One of the most famous gardens in the world – The grounds of the Silver Pavilion in Kyoto known as Ginkakuji, is prized for its AMAZING moss gardens. They are breathtakingly beautiful in their simplicity and visited by pilgrims of people from around the world. Not everyone has the same dedication and passion for moss, and in fact, some people want it gone!
Whichever camp you belong in, we have the answer!
- If you want to get rid of moss, you’ll first need to remove it manually either with a rake or water blaster, depending on the situation and size of your ‘problem’.
- Then you’ll need to deal with the ‘root cause’, which is likely over shading or poor drainage.
- Consider crown lifting some of your trees to let the light in underneath them, or even thinning the canopy of particularly dense growth. You’ll need to get approval from council and an arborist to do the work, but it could be a great way of drying out your soil and getting rid of the moss.
- If the moss is growing in your lawn, check the pH. Acidic soils are more likely to be growing a crop of moss, so you might need to apply some lime to your lawn to restore it to are healthy pH.Moss also grows in lawns with low iron, so sometimes adding sulphate of iron can rectify the situation. It also loves moisture, so dethatching in spring can also be a helpful antidote.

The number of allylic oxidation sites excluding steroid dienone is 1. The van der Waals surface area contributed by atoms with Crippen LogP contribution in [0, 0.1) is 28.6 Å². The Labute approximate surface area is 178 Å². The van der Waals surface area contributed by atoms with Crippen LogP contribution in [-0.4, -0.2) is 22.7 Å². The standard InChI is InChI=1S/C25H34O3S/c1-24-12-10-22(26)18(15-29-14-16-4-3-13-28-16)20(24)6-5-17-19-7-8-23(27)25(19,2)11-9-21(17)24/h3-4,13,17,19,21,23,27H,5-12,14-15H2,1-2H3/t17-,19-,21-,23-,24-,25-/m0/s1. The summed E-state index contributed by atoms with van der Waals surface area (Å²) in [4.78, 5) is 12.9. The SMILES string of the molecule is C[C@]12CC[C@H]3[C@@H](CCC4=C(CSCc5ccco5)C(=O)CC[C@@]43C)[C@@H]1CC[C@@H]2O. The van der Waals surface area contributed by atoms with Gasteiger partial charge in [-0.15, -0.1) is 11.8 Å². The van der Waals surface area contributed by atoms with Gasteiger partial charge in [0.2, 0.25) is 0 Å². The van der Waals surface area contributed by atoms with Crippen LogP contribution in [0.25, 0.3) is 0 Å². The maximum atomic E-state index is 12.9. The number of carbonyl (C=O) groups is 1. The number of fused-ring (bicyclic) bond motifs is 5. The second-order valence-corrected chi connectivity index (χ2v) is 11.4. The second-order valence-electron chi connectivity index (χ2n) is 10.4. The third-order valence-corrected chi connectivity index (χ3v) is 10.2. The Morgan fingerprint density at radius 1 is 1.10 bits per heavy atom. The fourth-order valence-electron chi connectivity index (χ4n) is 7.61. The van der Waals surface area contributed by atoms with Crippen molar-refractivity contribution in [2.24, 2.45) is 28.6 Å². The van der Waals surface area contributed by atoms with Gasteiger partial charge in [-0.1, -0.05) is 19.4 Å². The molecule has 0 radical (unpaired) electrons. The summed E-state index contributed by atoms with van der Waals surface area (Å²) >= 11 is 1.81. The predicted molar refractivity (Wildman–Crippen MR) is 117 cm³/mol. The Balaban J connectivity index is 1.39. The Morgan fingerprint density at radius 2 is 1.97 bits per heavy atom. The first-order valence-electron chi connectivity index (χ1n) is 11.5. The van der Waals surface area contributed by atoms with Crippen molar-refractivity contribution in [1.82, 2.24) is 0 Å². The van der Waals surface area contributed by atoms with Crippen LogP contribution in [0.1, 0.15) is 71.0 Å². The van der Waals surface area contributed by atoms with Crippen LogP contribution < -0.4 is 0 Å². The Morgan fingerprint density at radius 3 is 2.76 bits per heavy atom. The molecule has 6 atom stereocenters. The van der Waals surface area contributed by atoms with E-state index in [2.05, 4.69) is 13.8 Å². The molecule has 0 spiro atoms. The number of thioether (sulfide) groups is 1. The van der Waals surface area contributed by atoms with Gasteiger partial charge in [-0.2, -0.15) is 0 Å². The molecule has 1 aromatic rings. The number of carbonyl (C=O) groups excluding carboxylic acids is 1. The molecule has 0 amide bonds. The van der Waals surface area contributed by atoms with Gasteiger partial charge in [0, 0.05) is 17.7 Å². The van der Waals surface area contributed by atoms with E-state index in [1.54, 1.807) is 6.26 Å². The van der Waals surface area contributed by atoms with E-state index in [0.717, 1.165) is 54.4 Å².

- Finally, if you need to kill off the moss, make up a soap spray with dish washing liquid and water and treat small patches. This will normally kill off your moss. If you have paths you want to clean and can’t access a water blaster, consider Napisan and a stiff brush – just make sure its thorough swept up afterwards and then washed down so that your paths don’t become slippery after rain.
Like the look of moss? Consider substitutes like Pratia, Isotoma, Scleranthus, Corsican Mint, Babies Tears and Native Violets. Put some stepping-stones down so you have a firm place to stand, and plant out the weed free planting area in spring, with one plant per 50cm to get a quick cover and create your own ‘Silver Pavilion’.
By: Meredith Kirton (Article and Picture)